Mayor-elect Craig Greenberg announced on Thursday that Louisville Metro Police Department Deputy Chief Jacquelyn Gwinn-Villaroel — outgoing chief Erika Shields’ hand-selected second-in-command — will lead the embattled department as interim chief of police starting in early January.
Gwinn-Villaroel is set to become interim chief of police the day that Shields resigns on Jan. 2, 2023, the same day Greenberg assumes office.
The move comes as the city awaits the findings of a wide-ranging Department of Justice investigation into Louisville’s police force that is expected to ultimately result in a consent decree.
At a press conference on Thursday afternoon, Greenberg said that Gwinn-Villaroel was selected after a “thorough vetting process” that included input from his transition team and the community. He also said that a nation-wide search for a permanent police chief will begin when he takes office, and that Gwinn-Villaroel will be considered for that position, as well.
“She has earned the respect and admiration of people within LMPD and throughout our entire community,” Greenberg said at the press conference. “She is committed to transparency and to continuing the work of building trust with the community.”
On Thursday, Gwinn-Villaroel, a 24-year veteran of the Atlanta Police Department who joined LMPD last year, said her priorities include reducing violent crime and building trust with the community.
“My goal is to keep the department focused and to serve the city of Louisville with the highest standards,” she said.
Gwinn-Villaroel followed Shields from Atlanta — where Shields had served as chief until June 2020 — to Louisville, taking over as deputy chief last year.
The two women share a tight bond, having come up together as young officers with the Atlanta Police Department, at times working undercover while posing as prostitutes wearing outfits purchased at Goodwill. Among those who knew they were cops, the partners were nicknamed Ebony and Ivory.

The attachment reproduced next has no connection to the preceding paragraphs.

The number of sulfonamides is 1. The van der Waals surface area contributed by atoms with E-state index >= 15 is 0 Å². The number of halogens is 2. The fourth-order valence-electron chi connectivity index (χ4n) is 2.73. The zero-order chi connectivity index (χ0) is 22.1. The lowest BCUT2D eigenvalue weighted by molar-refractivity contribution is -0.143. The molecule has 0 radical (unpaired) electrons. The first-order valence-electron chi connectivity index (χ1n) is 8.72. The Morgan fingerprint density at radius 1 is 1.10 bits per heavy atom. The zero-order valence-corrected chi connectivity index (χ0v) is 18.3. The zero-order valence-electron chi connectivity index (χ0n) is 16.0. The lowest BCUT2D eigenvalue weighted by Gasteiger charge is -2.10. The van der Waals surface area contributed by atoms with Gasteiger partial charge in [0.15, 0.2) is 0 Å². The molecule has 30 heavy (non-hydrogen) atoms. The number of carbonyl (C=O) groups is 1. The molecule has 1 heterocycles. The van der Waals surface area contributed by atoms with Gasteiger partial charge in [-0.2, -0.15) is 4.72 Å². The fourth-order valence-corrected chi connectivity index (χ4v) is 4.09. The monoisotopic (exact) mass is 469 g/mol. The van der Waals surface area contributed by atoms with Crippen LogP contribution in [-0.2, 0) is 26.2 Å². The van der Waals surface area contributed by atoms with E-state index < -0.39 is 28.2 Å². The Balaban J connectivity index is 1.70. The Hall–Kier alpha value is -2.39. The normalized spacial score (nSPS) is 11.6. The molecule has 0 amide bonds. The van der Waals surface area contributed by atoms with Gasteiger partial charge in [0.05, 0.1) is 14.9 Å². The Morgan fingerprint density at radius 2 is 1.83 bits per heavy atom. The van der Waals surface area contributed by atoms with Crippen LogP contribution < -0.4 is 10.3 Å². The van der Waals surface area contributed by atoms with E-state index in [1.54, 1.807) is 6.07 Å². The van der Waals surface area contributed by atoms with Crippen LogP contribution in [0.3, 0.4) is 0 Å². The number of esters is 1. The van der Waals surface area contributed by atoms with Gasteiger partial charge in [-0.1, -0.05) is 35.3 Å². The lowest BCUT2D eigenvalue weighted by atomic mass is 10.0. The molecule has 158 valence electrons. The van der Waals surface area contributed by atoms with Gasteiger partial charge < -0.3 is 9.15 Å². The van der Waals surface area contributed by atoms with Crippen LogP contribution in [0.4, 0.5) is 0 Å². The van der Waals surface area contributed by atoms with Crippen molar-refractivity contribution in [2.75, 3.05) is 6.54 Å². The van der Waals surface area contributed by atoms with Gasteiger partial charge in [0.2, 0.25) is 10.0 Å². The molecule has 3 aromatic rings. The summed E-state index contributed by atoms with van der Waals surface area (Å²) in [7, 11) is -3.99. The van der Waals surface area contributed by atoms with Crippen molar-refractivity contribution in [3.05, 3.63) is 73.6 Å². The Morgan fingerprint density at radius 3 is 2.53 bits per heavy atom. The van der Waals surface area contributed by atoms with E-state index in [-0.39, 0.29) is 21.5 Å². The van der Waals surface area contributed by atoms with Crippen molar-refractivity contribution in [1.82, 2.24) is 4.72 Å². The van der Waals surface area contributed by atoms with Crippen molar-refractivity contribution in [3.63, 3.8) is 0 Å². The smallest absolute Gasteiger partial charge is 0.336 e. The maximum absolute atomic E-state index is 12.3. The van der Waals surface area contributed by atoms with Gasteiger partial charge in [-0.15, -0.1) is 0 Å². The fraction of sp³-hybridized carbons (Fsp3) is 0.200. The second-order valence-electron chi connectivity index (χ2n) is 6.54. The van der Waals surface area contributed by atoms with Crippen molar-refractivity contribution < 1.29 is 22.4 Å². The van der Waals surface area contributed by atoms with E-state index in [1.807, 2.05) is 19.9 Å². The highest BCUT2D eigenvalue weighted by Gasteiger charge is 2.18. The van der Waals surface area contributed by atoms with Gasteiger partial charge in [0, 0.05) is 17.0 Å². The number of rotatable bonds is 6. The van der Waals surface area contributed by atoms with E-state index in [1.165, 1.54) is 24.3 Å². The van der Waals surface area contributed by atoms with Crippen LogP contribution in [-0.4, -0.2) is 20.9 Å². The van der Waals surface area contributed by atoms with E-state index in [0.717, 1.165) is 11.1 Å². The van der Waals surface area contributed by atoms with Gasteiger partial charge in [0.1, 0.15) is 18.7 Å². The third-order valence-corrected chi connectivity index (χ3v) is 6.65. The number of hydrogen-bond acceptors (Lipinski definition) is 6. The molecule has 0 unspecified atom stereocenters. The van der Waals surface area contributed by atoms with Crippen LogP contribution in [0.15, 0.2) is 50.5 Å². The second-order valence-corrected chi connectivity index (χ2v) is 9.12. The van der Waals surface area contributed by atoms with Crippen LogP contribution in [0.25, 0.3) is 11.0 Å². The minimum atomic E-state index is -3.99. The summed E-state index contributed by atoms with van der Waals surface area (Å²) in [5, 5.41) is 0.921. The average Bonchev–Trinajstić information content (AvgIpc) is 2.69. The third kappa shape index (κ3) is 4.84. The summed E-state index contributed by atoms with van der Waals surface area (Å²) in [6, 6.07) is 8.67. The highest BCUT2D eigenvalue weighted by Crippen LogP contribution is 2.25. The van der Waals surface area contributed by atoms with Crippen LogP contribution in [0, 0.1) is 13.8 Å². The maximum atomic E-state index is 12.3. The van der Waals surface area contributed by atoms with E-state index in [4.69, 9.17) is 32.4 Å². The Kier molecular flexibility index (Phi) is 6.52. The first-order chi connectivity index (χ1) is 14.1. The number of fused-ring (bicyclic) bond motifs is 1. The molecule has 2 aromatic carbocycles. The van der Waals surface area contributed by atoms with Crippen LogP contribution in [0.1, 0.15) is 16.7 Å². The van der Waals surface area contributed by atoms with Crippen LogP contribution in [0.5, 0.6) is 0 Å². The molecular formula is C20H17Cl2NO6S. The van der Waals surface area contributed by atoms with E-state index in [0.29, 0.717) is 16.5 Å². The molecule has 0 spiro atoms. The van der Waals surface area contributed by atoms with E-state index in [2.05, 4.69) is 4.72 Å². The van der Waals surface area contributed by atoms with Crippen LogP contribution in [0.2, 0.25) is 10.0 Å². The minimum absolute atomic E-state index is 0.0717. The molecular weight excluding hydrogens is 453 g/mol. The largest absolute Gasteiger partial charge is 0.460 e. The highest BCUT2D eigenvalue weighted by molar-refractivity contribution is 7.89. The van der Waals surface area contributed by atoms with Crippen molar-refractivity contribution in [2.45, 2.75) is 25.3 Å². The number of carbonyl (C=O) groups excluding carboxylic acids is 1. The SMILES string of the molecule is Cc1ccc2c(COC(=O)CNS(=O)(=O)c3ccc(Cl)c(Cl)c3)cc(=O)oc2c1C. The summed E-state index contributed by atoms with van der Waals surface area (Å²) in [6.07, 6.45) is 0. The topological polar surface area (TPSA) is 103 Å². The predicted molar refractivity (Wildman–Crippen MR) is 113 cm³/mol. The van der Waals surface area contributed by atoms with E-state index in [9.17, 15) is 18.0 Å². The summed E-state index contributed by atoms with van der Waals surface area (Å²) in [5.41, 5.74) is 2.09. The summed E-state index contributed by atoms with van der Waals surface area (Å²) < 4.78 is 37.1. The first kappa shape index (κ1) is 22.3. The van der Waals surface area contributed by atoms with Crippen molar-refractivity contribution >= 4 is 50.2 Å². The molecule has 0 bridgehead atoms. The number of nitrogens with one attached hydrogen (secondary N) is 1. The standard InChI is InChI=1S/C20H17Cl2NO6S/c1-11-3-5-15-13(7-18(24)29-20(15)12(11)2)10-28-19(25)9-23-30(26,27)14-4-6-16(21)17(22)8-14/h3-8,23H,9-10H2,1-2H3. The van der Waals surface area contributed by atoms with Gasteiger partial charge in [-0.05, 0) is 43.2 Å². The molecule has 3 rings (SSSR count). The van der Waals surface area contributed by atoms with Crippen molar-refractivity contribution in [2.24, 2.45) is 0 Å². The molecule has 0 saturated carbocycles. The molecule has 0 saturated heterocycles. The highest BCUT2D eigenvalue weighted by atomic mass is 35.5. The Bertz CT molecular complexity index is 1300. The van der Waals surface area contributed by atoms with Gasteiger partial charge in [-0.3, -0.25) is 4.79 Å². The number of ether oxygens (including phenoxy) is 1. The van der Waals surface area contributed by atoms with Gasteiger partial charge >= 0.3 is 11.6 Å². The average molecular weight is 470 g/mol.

“We taught each other; we were yin and yang,” said Gwinn-Villaroel told Louisville Magazine in 2021. “I like to say for Erika and myself, what she lacked was my strength, and vice versa. We fed off one another.”
Speaking on KET’s Kentucky Edition on Thursday night ahead of the announcement, Shields said that Greenberg had forced her out of the department, essentially giving her the option to resign or be fired.
“I don’t like how they’ve gone about this. I don’t think it’s in the best interest of the department. And I think the department is being highly politicized,” she said.
Cycling through multiple chiefs in a short timespan — especially as the department awaits what she believes will be a “scathing report” from the DOJ — could see the department “backsliding quickly,” Shields warned.
“That lends itself to underperformance within the department, but it can also lead to misconduct, because when you don’t have strong leadership and continuity of leadership, things rear their heads,” she added.
Shields took over as LMPD’s chief in January of last year after months of racial justice protests following the March 2020 police killing of Breonna Taylor. When she took over, she was the fourth police chief in the span of seven months.
In April of last year, the DOJ announced a patterns or practice investigation into LMPD looking at things like use of force and potential discriminatory policing. In September, Shields and outgoing Mayor Greg Fischer publicly said that the results of that probe were expected in the coming weeks; on Friday, the mayor’s office told LEO Weekly that there was no update on when the DOJ findings would be released.
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